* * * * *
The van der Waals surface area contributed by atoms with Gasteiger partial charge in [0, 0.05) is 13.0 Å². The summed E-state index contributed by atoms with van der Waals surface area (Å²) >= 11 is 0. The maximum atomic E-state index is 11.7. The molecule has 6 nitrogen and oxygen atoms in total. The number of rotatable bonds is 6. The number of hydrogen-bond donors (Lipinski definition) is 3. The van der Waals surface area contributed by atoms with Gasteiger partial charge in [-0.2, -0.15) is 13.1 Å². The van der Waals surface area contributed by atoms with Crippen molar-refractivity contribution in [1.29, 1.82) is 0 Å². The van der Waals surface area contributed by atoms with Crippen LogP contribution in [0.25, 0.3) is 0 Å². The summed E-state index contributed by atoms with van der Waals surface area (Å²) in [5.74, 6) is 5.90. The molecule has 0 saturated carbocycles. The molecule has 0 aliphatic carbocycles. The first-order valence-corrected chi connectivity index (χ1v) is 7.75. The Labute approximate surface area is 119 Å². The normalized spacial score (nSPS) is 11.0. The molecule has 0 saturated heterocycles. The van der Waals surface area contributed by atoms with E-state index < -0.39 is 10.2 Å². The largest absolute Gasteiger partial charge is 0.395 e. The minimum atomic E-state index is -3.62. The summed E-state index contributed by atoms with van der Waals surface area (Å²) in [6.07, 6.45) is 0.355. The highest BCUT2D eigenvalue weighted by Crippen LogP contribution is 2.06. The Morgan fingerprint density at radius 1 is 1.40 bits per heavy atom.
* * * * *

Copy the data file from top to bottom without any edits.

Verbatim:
The van der Waals surface area contributed by atoms with Gasteiger partial charge in [0, 0.05) is 13.0 Å². The summed E-state index contributed by atoms with van der Waals surface area (Å²) >= 11 is 0. The maximum atomic E-state index is 11.7. The molecule has 6 nitrogen and oxygen atoms in total. The number of rotatable bonds is 6. The number of hydrogen-bond donors (Lipinski definition) is 3. The van der Waals surface area contributed by atoms with Gasteiger partial charge in [-0.2, -0.15) is 13.1 Å². The van der Waals surface area contributed by atoms with Crippen molar-refractivity contribution in [1.29, 1.82) is 0 Å². The van der Waals surface area contributed by atoms with Crippen LogP contribution in [0.25, 0.3) is 0 Å². The summed E-state index contributed by atoms with van der Waals surface area (Å²) in [5.74, 6) is 5.90. The molecule has 0 saturated carbocycles. The molecule has 0 aliphatic carbocycles. The first-order valence-corrected chi connectivity index (χ1v) is 7.75. The Labute approximate surface area is 119 Å². The normalized spacial score (nSPS) is 11.0. The molecule has 0 saturated heterocycles. The van der Waals surface area contributed by atoms with E-state index < -0.39 is 10.2 Å². The largest absolute Gasteiger partial charge is 0.395 e. The minimum atomic E-state index is -3.62. The summed E-state index contributed by atoms with van der Waals surface area (Å²) in [6.07, 6.45) is 0.355. The highest BCUT2D eigenvalue weighted by Crippen LogP contribution is 2.06. The Morgan fingerprint density at radius 1 is 1.40 bits per heavy atom.